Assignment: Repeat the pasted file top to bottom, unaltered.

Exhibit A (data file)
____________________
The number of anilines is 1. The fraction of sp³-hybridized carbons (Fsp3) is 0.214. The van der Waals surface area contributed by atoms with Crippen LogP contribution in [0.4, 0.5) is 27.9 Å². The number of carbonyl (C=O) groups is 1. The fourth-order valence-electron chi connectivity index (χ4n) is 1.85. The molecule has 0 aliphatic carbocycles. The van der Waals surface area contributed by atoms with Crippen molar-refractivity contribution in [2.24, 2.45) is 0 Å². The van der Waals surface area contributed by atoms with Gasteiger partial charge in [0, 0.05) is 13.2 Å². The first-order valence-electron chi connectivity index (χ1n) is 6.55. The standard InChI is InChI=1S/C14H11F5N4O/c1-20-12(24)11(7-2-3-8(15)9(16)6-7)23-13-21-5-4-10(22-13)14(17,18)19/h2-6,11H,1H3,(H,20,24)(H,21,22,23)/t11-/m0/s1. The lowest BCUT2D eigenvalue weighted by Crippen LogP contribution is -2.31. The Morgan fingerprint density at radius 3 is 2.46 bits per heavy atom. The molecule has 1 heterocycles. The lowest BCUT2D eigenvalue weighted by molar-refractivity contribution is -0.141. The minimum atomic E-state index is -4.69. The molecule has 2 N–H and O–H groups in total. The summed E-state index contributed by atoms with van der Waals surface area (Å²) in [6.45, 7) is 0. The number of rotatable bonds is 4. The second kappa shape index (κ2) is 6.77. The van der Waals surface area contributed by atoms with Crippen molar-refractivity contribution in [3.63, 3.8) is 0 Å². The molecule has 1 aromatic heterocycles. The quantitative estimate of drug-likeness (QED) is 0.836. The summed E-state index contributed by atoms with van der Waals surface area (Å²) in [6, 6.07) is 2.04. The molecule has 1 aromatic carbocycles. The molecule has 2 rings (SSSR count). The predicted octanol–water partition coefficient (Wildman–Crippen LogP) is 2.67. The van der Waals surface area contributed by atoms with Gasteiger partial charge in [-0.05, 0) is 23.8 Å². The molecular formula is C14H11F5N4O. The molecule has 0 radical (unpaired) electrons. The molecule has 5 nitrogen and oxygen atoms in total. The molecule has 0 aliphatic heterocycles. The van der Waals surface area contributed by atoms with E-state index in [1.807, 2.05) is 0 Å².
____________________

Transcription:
The number of anilines is 1. The fraction of sp³-hybridized carbons (Fsp3) is 0.214. The van der Waals surface area contributed by atoms with Crippen LogP contribution in [0.4, 0.5) is 27.9 Å². The number of carbonyl (C=O) groups is 1. The fourth-order valence-electron chi connectivity index (χ4n) is 1.85. The molecule has 0 aliphatic carbocycles. The van der Waals surface area contributed by atoms with Crippen molar-refractivity contribution in [2.24, 2.45) is 0 Å². The van der Waals surface area contributed by atoms with Gasteiger partial charge in [0, 0.05) is 13.2 Å². The first-order valence-electron chi connectivity index (χ1n) is 6.55. The standard InChI is InChI=1S/C14H11F5N4O/c1-20-12(24)11(7-2-3-8(15)9(16)6-7)23-13-21-5-4-10(22-13)14(17,18)19/h2-6,11H,1H3,(H,20,24)(H,21,22,23)/t11-/m0/s1. The lowest BCUT2D eigenvalue weighted by Crippen LogP contribution is -2.31. The Morgan fingerprint density at radius 3 is 2.46 bits per heavy atom. The molecule has 1 heterocycles. The lowest BCUT2D eigenvalue weighted by molar-refractivity contribution is -0.141. The minimum atomic E-state index is -4.69. The molecule has 2 N–H and O–H groups in total. The summed E-state index contributed by atoms with van der Waals surface area (Å²) in [6.45, 7) is 0. The number of rotatable bonds is 4. The second kappa shape index (κ2) is 6.77. The van der Waals surface area contributed by atoms with Crippen molar-refractivity contribution in [3.63, 3.8) is 0 Å². The molecule has 1 aromatic heterocycles. The quantitative estimate of drug-likeness (QED) is 0.836. The summed E-state index contributed by atoms with van der Waals surface area (Å²) in [6, 6.07) is 2.04. The molecule has 1 aromatic carbocycles. The molecule has 2 rings (SSSR count). The predicted octanol–water partition coefficient (Wildman–Crippen LogP) is 2.67. The van der Waals surface area contributed by atoms with Gasteiger partial charge in [-0.05, 0) is 23.8 Å². The molecular formula is C14H11F5N4O. The molecule has 0 radical (unpaired) electrons. The molecule has 5 nitrogen and oxygen atoms in total. The molecule has 0 aliphatic heterocycles. The van der Waals surface area contributed by atoms with E-state index in [1.807, 2.05) is 0 Å².